The use of airstrikes was one of the main strategic elements that severely reduced the FARC‘s military capacity ahead of peace talks with the rebel group. Colombia’s neo-paramilitary groups are the next target for airstrikes.
The country’s Prosecutor General’s Office approved a directive that allows the military to use its aerial firepower, including bombardments, to combat neo-paramilitary groups like “Los Urabeños,” who will become Colombia’s largest illegal armed group in the event the FARC signs peace, a historic event planned for March next year.
Colombia’s ‘terrorist’ groups
Colombia’s ‘criminal’ groups
Until recently, the government only used ground operations against the groups that formed from the now-defunct paramilitary organization AUC, using airstrikes only against the FARC and ELN, both formally deemed terrorist groups.
But in the beginning of November and in an unprecedented move, 12 members of the “Urabeños” were killed in the first airstrike against the neo-paramilitary drug traffickers in Colombia’s history.
The strike in the northwestern Uraba region may have been the first in the history of the paramilitaries, but it’s not going to be the last.
Colombia’s Prosecutor General on Friday signed a directive in which his office formally gave permission to use airstrikes against criminal organizations not formally deemed terrorist or a military objective.
The directive comes amid a cessation of airstrikes on the FARC and only months before the guerrilla group is expected to sign peace with the government.
It also comes after years of impressive territorial expansion of the Urabeños, who have used old AUC drug routes and have become the country’s primary human rights violator.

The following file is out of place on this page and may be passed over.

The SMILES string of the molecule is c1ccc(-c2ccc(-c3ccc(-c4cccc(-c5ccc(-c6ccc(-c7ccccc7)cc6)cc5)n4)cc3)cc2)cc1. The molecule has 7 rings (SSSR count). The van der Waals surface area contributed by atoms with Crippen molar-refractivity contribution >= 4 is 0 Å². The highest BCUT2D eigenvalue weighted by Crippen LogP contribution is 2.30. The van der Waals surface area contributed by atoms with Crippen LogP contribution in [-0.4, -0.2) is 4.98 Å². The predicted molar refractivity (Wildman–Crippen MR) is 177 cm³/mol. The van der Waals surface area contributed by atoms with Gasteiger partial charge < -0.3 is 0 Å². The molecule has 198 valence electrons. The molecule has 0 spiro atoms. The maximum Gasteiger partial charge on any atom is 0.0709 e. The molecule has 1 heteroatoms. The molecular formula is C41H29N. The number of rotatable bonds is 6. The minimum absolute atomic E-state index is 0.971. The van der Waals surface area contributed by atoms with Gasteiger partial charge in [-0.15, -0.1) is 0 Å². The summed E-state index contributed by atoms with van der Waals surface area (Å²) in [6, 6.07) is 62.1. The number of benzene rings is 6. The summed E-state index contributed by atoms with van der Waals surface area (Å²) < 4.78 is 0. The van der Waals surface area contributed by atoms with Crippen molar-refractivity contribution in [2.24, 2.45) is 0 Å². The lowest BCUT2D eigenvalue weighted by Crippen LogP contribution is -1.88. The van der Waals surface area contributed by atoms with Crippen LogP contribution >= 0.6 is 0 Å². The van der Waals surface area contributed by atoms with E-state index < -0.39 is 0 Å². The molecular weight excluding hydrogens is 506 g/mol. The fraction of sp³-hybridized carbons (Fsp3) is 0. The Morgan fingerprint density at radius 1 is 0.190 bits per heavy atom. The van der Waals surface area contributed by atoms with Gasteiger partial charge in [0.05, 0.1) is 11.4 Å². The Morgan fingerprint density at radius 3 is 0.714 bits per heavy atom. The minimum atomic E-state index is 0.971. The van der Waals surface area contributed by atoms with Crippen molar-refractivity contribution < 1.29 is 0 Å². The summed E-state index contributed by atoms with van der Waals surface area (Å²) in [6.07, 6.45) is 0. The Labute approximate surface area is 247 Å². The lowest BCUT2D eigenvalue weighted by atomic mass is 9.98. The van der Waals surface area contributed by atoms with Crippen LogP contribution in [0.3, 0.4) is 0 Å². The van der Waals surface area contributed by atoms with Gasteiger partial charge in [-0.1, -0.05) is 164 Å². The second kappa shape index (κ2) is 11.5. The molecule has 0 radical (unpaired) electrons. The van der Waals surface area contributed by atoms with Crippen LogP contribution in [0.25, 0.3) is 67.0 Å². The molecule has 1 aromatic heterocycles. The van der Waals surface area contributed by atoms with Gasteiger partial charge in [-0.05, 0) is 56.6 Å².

Groups like the Urabeños, the Rastrojos, the Libertadores de Vichada and the newly formed FIAC could take over the FARC’s role in drug trafficking and other illegal activity, but without the “terrorist” status, making it legally difficult to use extreme violence like air bombardments.
However, with the latest expansion of faculties granted by the Prosecutor General, the military can apply “our entire force … and we will see new results against the criminal bands” Defense Minister Luis Carlos Villegas said in response to the Prosecutor General’s directive.
Meanwhile, Congress is debating the possibility of using the military inside cities to help Colombia’s chronically corrupt police force fight organized crime structures in urban areas.
This is currently only possible in emergency situations and require a presidential decree as the military’s task is to protect national security, not public security, which is a police responsibility.